The center screen also serves as the viewscreen for the XC90’s backup camera, which not only shows you a rear view when you’re backing up, but can also display a top-down, 360º view of everything around the vehicle, along with turn tracks for the wheels.

The drawback to the touchscreen is that you have to actually, you know, touch it, which leaves your filthy, filthy fingerprints all over it. On the other hand, the user interface for it, unlike most vehicle UIs is actually…not terrible. At least it doesn’t have 5,000 submenus to suck in your attention until you drive into a ditch, like the system on the Cadillac Escalade.

The driver’s instrument cluster is also digital. A color screen displays a speedometer on the left, tach, fuel, and status gauges on the right, and in the middle, the navigation screen, along with various vehicle status readouts, is displayed. In addition, a heads-up display is mounted to the top of the dash, displaying the instrumentation directly onto the windshield. The instrumentation is essentially the same level of technological sophistication that you’d see in a Mercedes S-Class, on a vehicle that costs substantially less.

Overall, the interior of the XC90 is modern, luxurious, and classy. It’s a huge step forward in making the interior of a Volvo a nice place to be. Volvo interiors have always been relatively nice, if a bit spare and minimalist, but the XC90 takes it to an entirely new level. The XC90 feels like a fully modern car, in a way that very few other cars do. For instance, the BMW X5 has the same interior styling that BMW has put in every car since 1992. The manual switchgear, analog gauges, red LED lighting…it’s the same formula that BMW has given us for over two decades now, and after driving the XC90, the BMW’s interior seems stale and old. Even the BMW iDrive system, with it’s large color screen, seems like an outdated technology, compared to the XC90.

How it drives

Volvo XC90 Interior

In previous years, the “T6” part of the XC90’s name would indicate that the vehicle is powered by a turbocharged 6-cylinder powerplant. It’s been a standard naming convention for Volvos for over a decade, along with a plain “T” for Turbocharged, and “T5” for a turbocharged 5-cylinder motor. I don’t know what T6 means anymore for Volvo, since the XC90 is powered by a 2.0L, 4-cylinder motor. It’s like calling a 4-door sedan a “Grand Coupe”. It can’t possibly be a coupe if it has four doors.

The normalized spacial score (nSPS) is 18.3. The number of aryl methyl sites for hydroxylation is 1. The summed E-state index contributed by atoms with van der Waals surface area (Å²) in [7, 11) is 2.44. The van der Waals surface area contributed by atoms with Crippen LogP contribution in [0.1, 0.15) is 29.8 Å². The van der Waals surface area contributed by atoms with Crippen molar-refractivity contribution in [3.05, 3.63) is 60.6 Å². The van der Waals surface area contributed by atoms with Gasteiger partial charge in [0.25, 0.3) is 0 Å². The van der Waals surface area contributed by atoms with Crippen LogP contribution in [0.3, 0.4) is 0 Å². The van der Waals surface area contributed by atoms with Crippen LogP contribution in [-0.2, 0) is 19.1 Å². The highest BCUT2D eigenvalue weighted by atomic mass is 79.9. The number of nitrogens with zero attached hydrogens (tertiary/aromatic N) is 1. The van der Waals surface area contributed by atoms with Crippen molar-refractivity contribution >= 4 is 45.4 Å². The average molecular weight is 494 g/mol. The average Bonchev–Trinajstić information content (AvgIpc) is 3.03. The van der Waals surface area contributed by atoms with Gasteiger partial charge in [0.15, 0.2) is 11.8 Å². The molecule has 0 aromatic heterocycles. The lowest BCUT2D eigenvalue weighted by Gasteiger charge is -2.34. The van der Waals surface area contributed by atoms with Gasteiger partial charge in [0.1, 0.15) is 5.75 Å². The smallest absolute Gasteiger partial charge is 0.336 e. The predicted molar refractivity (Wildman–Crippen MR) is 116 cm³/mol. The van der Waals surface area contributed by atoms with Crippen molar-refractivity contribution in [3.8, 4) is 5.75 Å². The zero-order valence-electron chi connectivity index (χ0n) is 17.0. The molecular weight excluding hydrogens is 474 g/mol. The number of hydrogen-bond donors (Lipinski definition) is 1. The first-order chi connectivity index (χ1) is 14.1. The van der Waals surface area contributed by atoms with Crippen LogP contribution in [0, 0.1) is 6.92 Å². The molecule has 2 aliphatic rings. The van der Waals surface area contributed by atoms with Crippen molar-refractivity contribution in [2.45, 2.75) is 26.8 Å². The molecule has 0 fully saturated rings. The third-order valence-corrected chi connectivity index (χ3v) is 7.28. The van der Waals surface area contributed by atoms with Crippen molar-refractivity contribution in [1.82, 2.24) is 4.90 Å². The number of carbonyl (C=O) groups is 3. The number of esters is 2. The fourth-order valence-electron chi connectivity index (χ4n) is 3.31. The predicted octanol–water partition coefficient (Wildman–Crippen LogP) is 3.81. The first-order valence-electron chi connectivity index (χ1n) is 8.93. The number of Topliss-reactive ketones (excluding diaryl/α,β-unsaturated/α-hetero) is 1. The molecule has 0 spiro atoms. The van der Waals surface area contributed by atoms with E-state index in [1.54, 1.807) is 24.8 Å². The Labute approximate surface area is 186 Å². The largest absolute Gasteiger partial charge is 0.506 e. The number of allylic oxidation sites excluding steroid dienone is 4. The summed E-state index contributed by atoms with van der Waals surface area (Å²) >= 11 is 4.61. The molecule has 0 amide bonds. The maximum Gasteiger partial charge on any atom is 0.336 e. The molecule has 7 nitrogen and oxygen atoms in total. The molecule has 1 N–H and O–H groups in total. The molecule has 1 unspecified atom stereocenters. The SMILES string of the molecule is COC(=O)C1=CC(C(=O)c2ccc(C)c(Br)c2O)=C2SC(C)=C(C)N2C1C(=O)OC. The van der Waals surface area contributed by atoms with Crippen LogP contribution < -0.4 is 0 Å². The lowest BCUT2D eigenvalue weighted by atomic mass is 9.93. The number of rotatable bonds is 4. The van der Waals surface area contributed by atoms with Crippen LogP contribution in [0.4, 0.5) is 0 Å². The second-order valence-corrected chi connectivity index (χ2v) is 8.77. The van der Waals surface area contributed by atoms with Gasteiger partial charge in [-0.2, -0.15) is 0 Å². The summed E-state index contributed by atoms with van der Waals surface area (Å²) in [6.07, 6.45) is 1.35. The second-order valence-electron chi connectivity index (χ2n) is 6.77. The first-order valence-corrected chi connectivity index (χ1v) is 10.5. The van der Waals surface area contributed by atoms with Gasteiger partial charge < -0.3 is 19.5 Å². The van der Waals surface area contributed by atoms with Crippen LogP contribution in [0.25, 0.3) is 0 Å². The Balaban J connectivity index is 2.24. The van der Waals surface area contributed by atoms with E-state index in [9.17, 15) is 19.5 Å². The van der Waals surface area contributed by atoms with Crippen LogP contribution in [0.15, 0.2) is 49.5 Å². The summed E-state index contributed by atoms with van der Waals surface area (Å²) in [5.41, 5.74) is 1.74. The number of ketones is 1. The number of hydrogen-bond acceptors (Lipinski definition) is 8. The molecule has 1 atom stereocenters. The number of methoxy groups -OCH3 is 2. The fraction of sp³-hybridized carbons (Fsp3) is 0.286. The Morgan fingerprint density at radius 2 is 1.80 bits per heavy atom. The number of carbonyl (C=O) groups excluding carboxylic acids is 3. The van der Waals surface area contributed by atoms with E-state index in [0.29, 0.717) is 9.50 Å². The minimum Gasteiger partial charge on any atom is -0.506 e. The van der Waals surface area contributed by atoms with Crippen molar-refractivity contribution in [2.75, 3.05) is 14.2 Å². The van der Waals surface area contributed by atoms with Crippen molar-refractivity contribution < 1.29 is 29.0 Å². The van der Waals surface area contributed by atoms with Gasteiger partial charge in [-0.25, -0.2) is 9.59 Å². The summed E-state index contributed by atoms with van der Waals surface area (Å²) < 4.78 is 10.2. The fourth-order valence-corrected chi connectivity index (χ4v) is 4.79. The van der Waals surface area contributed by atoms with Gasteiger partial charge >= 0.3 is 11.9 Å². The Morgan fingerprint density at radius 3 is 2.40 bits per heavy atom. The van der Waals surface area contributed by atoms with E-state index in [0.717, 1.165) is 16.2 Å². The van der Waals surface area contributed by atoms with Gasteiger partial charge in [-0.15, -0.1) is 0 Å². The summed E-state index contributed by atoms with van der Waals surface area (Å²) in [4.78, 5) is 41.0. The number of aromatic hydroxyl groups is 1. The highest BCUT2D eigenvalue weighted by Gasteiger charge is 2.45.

There is a new, 400 HP version coming later in the 2016 model year, as well, which is designated the T8. It will not, as one would suppose, be powered by an 8-cylinder motor, but rather by an additional 80 HP electric motor added to the current 4-cylinder engine, to create a hybrid powerplant. I guess we’re just naming European cars with utter chaos now.

Anyway, a two-liter four-banger wouldn’t, in the usual course of events, propel a 4,394 lb. SUV forward with much authority. Volvo, however, has added both a supercharger and a turbocharger to the XC90’s engine, giving it an output of 316 HP and 295 lb. ft. of torque. The blowers do, therefore, provide the necessary authority, and the XC90 hits 60 MPH in 6.1 seconds. That’s not just quick for an SUV, it’s properly quick, in general. The speed is helped along by an 8-speed automatic gearbox that both keeps the XC90 in the power band at need, and operates perfectly unobtrusively. The transmission is manually shiftable, by the way, though I can’t imagine why anyone would care. Power is sent to all four wheels at need when some soft-roading is going on, though, since this is a Volvo, power is biased to the front wheels in course of normal driving, during which it can also attain a highway mileage rating of 25 MPG.

Volvo XC90

Volvo has also dialed in the ride. The XC90 has an air suspension that changes the ride height and stiffness to various positions, depending on which of the four drive modes you select. In both Comfort and Dynamic mode, the ride is equally compliant, taking up the bumps in bad pavement without discomforting you. The XC90 is not, despite the peppy performance, a sports car, however. Even on Dynamic mode, there’s some noticeable body roll, though slight, and the ride is more biased towards luxury than sport. But rough pavement doesn’t upset the chassis, while the XC90 insulates you from the bumps.

Steering is well-weighted, and responsive, though, of course, lacking in any true feel for the road. Again, this is not a sports car. What you want is for the vehicle to predictably steer in the directions your inputs indicate, and the XC90 does that with perfect aplomb. Winding the wheel all the way over to the stop produces a surprisingly small turn radius, by the way, and one which is about two feet smaller than the previous generation’s, despite the fact that the 2015 model has a 117.5” wheelbase, which is 4.9” longer.